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Dave Forest

Dave Forest

Dave is Managing Geologist of the Pierce Points Daily E-Letter.

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They're Predicting a 710% Rise in Prices Here

The next big boom in commodities might not be copper, gold, or even oil.

It could be a more obscure market. Natural gas liquids, or NGLs.

I discussed last week how European chemical makers are scrambling to secure supplies of cheap natgas liquids like ethane. Supplies that have been unlocked from America's booming shale gas production.

Last week we saw evidence that the NGLs craze isn't limited to European buyers.

Asia also wants to get in on the action.

At least according to investment bankers DBS Markets. Who released a report predicting a massive rise in demand for shipments of American NGLs eastward across the Pacific.

DBS believes the widening of the Panama Canal will be a major driver for increased U.S. shipments of NGLs to Asia. Starting in 2015, when this project is planned to be completed.

So great will be demand, that DBS expects freight rates for very large gas carriers (the vessel of choice for NGLs shipments) to explode. To as high as $300,000 per day. A full 710% higher than the current $37,000 day rate.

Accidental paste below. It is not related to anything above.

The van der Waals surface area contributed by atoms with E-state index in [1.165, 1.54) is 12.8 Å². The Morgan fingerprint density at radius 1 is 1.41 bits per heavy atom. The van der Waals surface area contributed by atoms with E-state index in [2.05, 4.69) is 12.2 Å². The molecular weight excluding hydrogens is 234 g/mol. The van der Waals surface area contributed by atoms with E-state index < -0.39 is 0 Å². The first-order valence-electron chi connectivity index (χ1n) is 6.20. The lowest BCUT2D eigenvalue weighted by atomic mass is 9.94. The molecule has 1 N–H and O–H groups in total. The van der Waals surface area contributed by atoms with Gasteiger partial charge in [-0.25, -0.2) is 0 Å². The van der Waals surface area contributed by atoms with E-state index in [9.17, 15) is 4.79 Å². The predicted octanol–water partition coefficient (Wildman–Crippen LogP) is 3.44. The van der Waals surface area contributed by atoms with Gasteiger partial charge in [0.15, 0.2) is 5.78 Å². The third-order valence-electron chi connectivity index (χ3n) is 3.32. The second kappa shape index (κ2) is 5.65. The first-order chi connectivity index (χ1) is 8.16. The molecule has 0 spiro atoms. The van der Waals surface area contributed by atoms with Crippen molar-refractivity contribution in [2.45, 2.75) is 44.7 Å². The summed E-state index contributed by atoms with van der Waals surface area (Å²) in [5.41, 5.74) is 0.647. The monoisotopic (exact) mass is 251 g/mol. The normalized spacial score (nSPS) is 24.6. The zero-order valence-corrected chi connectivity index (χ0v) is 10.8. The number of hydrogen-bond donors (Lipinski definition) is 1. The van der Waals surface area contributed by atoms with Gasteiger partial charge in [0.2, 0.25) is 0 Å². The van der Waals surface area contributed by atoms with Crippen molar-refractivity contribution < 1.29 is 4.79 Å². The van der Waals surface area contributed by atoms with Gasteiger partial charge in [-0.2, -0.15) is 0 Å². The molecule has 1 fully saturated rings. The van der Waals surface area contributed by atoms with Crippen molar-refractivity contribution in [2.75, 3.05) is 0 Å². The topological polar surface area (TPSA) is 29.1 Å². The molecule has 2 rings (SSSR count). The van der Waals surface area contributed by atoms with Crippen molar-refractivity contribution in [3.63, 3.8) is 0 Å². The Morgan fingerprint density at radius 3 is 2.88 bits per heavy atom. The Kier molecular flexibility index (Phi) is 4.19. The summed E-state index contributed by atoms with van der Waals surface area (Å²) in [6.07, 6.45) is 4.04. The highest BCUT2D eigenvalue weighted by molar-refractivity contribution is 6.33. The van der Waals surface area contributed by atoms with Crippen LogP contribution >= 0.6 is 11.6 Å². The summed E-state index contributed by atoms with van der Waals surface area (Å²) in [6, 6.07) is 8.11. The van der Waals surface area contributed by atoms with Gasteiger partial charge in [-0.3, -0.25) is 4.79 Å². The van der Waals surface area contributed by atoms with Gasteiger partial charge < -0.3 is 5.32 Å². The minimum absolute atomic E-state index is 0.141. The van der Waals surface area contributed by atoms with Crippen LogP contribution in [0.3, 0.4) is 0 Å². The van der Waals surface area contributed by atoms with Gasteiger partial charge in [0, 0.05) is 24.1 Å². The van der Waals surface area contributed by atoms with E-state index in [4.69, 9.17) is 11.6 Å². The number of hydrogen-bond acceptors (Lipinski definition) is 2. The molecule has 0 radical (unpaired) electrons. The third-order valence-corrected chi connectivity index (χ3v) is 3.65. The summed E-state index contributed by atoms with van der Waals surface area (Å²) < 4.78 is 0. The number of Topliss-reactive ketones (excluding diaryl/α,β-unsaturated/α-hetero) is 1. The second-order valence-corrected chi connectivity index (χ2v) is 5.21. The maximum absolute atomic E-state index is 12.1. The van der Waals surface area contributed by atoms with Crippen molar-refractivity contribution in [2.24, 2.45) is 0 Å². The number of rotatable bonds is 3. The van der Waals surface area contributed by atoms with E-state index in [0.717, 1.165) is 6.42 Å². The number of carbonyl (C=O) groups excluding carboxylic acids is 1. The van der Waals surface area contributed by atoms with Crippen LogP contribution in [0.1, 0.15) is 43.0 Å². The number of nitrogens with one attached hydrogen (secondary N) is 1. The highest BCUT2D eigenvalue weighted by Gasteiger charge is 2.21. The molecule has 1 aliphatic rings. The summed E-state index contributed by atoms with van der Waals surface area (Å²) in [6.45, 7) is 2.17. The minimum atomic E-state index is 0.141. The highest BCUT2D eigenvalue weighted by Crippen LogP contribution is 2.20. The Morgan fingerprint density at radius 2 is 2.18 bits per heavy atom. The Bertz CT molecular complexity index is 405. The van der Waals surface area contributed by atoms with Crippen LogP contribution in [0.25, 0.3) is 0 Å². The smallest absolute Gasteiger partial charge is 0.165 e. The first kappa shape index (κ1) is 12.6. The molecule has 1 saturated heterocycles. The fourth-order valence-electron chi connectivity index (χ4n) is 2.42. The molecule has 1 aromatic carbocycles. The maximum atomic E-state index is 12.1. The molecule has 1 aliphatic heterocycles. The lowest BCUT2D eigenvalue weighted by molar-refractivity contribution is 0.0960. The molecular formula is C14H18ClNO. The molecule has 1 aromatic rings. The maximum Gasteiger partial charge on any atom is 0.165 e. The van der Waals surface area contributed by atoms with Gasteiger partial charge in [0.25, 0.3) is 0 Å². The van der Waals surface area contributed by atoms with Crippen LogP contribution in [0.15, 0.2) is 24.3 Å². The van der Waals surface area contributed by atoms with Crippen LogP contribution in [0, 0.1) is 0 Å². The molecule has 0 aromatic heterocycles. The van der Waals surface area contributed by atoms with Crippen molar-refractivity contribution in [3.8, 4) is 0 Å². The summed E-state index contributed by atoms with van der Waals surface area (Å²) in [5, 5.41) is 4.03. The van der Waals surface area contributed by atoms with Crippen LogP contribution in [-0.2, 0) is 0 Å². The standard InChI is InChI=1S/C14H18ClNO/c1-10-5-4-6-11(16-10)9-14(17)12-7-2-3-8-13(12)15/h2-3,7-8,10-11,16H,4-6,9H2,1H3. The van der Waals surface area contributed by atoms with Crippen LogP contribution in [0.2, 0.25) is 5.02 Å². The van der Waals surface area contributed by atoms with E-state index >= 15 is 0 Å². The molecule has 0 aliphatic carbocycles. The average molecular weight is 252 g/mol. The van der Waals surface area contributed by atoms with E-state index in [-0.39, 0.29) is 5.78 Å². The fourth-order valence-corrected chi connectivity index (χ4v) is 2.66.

Even before 2015, the bank expects solid upward pressure on gas carrier rates. DBS has upped its forecast for 2013-15 prices by 40%. Expecting an average of $45,000 per day in 2014.

The big numbers being tossed around here speak to the scale of the U.S. NGLs opportunity. Few other commodities have the kind of arbitrage opportunity seen in this market. Where commodities like ethane are selling for almost nothing in America--and yet going for high prices in Asia and Europe.

Better yet, exporting NGLs like ethane, propane and butane doesn't require a sea change in infrastructure, the way liquefied natural gas (LNG) does. The big challenge for American NGLs producers is simply getting the substances to the coast for export. Once there, NGLs can easily be carried by the gas carriers already commonly landing in American ports.

Several pipeline projects are now underway to move NGLs from plays like the Marcellus and Eagle Ford for export. These may prove to some of the most lucrative opportunities on the market going forward.

Here's to the next 710%,

Dave Forest




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  • A S on December 16 2013 said:
    1) VLGC rates are unlikely to get that high given the wave of newbuilds that will arrive in the 2015 -2017 time-frame.

    2) There is no market for ethane in Asia-Pacific.

    3) Exporting ethane does in fact require very expensive infrastructure similar to LNG. Although exporting propane is significantly cheaper than LNG, refrigeration and storage is still new infrastructure for the US.

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